Editorials, Opinion

Turnabout is fair play, Sen. Manchin

During a Monday press conference, Sen. Joe Manchin decried the House of Representatives holding the bipartisan infrastructure bill “hostage” while debate plays out on the Build Back Better Act. He declared, “It is obvious compromise is not good enough for some in Congress. … Enough is enough.”

What Manchin is saying is that everyone needs to compromise — except him. His position as a Senate swing vote has given him unprecedented leverage to force his colleagues to meet his demands without him needing to give up any ground.

As frustrating as it often is, politics operates on tit-for-tat: Give me something I want, and I’ll give you something you want. And right now, the bipartisan infrastructure bill is the only leverage the rest of the congressional Democrats have against Manchin. If he wants it to pass, he needs to give them something in return.

Manchin insists he’s negotiated in good faith on the reconciliation bill, but we’d beg to differ. Between him and Arizona Sen. Krysten Sinema, the so-called “moderate” demands are constantly changing, and as soon as progressives give them an inch, Manchin and Sinema move to take a mile. Holding the infrastructure bill hostage, as Manchin called it, is the only bargaining chip the party has left.

Normally, we’d be calling out the House of Representatives for holding up sorely needed legislation, but it’s rather satisfying to watch Manchin stamp his foot as he realizes that two can play at the obstructionist game.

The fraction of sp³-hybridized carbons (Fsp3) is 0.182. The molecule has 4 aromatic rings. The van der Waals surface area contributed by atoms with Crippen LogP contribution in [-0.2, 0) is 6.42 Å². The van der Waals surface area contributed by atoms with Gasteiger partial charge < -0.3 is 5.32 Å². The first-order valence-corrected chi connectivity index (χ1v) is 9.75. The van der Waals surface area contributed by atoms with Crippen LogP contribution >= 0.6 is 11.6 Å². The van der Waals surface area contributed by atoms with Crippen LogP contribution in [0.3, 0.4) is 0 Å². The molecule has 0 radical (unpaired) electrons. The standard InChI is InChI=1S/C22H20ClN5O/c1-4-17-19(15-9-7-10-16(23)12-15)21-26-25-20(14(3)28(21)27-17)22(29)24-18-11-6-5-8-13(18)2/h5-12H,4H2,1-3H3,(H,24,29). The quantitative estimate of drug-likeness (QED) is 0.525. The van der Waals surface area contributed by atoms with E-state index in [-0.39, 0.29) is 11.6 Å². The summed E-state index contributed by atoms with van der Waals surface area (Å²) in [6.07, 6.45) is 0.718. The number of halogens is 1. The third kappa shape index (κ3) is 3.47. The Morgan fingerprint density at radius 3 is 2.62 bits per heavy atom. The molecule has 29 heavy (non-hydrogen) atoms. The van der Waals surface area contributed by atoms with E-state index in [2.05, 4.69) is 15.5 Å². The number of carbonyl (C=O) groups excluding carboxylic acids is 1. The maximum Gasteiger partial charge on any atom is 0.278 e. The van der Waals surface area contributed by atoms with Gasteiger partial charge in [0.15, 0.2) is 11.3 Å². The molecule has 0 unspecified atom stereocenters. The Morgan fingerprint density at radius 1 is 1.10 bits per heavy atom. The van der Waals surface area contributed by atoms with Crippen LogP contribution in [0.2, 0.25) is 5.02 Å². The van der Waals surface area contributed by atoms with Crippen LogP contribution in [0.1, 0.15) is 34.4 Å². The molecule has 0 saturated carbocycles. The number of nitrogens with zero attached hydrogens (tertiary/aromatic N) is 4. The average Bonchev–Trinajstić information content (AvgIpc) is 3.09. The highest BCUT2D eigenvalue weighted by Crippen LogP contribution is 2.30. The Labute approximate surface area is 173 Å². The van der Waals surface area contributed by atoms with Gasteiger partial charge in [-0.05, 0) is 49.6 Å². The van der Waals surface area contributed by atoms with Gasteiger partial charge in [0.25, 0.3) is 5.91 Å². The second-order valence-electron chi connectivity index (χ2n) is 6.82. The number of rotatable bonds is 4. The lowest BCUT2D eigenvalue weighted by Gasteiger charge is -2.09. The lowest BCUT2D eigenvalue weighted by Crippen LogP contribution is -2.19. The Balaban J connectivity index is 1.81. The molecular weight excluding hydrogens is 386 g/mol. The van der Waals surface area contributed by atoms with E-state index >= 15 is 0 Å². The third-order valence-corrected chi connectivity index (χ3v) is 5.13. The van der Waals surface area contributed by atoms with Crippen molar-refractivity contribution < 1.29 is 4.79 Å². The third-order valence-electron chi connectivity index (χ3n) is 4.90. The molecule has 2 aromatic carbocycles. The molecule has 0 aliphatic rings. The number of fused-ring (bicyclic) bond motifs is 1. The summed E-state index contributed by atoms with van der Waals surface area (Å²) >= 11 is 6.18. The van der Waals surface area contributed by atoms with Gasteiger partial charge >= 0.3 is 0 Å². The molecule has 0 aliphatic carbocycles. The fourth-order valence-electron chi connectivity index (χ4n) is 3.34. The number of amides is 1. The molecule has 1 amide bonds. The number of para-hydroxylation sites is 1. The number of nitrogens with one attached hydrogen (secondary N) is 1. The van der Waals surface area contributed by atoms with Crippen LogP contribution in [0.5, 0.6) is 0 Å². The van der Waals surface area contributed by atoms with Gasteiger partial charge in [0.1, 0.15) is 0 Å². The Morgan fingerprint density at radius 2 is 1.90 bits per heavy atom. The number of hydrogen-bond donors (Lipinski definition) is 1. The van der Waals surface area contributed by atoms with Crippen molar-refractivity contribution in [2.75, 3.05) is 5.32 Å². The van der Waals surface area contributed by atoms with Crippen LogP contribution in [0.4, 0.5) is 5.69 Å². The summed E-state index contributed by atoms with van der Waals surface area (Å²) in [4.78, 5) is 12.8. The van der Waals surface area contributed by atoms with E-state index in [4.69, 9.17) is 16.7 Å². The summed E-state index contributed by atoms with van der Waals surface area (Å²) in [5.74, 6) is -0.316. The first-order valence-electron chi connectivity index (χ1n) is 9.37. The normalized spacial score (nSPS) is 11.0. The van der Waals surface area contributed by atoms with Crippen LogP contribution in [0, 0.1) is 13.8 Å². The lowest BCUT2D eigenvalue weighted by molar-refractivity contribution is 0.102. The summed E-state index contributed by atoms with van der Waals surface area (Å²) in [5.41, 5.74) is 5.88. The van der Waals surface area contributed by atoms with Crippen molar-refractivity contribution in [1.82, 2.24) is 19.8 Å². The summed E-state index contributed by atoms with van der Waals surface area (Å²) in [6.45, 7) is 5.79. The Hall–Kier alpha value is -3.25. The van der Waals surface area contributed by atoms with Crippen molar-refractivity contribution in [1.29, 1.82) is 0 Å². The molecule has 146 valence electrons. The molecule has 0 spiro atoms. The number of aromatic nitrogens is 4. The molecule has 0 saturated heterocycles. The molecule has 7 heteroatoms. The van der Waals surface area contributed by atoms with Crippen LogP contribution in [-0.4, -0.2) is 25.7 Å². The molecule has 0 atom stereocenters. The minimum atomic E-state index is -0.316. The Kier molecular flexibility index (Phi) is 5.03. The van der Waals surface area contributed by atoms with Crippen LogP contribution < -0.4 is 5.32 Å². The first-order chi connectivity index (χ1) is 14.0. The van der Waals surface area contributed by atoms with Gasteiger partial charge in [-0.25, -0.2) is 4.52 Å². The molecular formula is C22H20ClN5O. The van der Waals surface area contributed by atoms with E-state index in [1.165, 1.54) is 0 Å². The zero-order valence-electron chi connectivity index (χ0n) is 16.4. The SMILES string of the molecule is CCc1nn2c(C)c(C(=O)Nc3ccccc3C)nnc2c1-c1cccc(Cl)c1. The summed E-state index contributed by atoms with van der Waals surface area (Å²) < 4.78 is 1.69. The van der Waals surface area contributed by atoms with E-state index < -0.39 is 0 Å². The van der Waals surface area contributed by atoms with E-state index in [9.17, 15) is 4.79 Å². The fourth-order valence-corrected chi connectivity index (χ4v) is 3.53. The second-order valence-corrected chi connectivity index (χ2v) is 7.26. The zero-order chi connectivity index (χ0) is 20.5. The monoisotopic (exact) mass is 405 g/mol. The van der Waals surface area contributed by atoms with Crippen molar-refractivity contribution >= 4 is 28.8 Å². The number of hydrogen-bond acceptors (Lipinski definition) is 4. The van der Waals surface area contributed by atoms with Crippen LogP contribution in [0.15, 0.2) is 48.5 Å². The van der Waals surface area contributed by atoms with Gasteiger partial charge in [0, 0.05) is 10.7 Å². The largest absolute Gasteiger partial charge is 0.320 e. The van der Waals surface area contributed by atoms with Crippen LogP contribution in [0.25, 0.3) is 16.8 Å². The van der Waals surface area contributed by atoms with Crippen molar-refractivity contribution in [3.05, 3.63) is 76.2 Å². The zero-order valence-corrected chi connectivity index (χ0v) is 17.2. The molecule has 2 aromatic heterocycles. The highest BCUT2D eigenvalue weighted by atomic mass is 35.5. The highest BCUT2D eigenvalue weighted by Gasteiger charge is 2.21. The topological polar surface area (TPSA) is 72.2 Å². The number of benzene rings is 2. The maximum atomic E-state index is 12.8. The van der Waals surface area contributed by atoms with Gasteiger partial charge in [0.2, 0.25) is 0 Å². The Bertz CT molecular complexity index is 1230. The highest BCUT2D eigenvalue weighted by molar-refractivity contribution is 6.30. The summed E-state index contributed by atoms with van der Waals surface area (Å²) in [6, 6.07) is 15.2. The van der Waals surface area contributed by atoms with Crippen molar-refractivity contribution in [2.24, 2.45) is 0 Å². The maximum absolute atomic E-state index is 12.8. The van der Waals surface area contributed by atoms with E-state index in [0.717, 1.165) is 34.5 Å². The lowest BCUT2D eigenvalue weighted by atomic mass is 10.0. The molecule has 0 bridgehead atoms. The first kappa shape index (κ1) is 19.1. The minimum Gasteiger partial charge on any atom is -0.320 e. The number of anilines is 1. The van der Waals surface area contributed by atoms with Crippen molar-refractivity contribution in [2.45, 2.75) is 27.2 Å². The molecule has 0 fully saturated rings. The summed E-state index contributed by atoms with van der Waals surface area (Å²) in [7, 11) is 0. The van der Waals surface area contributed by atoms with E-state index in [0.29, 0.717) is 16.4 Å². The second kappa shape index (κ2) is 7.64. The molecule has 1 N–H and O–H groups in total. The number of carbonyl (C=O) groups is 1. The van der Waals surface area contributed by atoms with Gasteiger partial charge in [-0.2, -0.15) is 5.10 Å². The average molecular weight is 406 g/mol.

Manchin’s new suggestion is to divide the various elements of the Build Back Better Act into separate bills. Various polls have indicated that individual measures — such as the child tax credit and lower prescription drug costs — are widely popular among voters of both parties. (On Tuesday, Manchin insisted Build Back Better is “not running popular in West Virginia.” We’re not sure who he’s hearing from, but we receive letters nearly every week supporting the bill.) However, Republicans, lawmakers and voters alike, are against the omnibus legislation on principle.

In another universe where Senate Minority Leader Mitch McConnell didn’t lead the congressional Republicans, passing each element separately might be an option. But since former President Barak Obama was elected in 2008, the official stance of Republicans in Washington has been to vote down anything that Democrats promised on the campaign trail. Because of that, it’s highly unlikely that any one measure would get enough support to overcome the filibuster, and reconciliation — a process by which budget-related legislation can be passed by simple majority — can only be done, at most, twice a fiscal year, according to a PBS explainer.

In short, when it comes to social infrastructure, it has to be all or nothing.

On Tuesday, Manchin succinctly summed up his position: “My side of the aisle is truly not where I am.”

Obviously. But if even Manchin is going to acknowledge that he doesn’t stand with the Democrats, he can’t throw a fit when the party works against him as much as he works against it.